In September 2010, following an eight-day jury trial, former Gallatin County Sheriff Raymond Martin was convicted of 15 criminal counts concerning the distribution of marijuana, possession of a firearm during the commission of a crime, and attempting to have two witnesses killed. In January 2011, he was sentenced to two life sentences, plus 10 years to be served consecutively in federal prison.
Mr. Martin appealed the sentences to the Seventh Circuit Court of Appeals arguing that the sentence was unreasonable. In August 2012, the court affirmed the convictions but vacated the sentences due to a sentencing guidelines calculation error. The case was remanded back to the district court for resentencing.
While awaiting resentencing, Mr. Martin allegedly was caught in possession of, and attempting to smuggle, prescription medications into the Williamson County Jail, where he was being held pending his resentencing. Evidently, his crime spree was not yet complete.
With the new information at hand concerning the attempted smuggling and possession of prescription medications, a new sentence was imposed in conjunction with the remand from the Seventh Circuit Court of Appeals. Mr. Martin was again sentenced to two consecutive terms of life imprisonment, plus an additional consecutive term of 10 years in prison. He was further ordered to forfeit $76,090 and his residence.
What makes the story of former Sheriff Mr. Martin even more colorful — outside of the allegations of prescription medication smuggling and the several life terms of federal incarceration — is that Mr. Martin actually had the gall to refuse to resign his position as sheriff even after he was jailed on the federal distribution case. It was only after his conviction that the Gallatin County Board was able to remove him from office.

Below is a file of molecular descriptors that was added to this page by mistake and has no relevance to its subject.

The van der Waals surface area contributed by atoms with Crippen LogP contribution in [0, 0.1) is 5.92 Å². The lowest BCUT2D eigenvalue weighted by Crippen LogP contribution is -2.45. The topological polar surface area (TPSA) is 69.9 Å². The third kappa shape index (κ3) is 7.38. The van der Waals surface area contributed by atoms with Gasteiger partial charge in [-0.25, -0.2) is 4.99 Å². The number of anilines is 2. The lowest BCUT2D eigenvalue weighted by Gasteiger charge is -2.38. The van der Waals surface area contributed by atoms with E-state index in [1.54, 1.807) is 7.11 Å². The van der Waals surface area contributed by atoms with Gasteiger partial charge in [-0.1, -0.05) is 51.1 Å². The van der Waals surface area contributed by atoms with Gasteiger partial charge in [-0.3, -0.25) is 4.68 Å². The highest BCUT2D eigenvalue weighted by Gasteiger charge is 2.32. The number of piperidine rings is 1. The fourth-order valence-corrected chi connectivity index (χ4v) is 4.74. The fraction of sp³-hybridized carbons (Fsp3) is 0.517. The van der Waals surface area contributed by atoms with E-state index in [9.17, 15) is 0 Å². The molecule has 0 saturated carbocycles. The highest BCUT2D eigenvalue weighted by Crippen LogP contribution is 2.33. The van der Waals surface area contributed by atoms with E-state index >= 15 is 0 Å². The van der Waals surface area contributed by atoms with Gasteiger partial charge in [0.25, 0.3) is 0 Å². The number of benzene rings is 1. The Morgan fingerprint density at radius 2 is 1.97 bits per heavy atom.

Even though Mr. Martin’s antics are somewhat colorful — especially in the light of him being the former head of a law enforcement division — this is yet another instance of misconduct by those in office. It’s not a far stretch of the imagination to assume that Mr. Martin has not only professed to be an honest and upstanding member of his prior community but that his word as a law enforcement officer has most certainly been taken to carry great weight in criminal prosecutions either investigated by himself or brought by his office. And this opens the door to questions of integrity concerning his office and its investigations. While an external audit certainly won’t take place (after all, who in power would call for it?), hopefully, an internal one will and hopefully that audit will ensure that Mr. Martin did not engage in unprofessional conduct when sending others away to prison for many years on end. Those subjected to a system of justice can at least hope as much.
Mr. Martin currently resides at USP Tucson, a maximum-security federal prison in Tucson, Arizona; a prison reserved for the Federal Bureau of Prisons’ most heinous sex offenders and protection cases.
For more information about the case of former Gallatin County Sheriff Raymond Martin, see http://thesouthern.com/local/raymond-matin-life-sentences-are-upheld/article_2de1638e-9084-11e3-9eac-001a4bcf887a.html.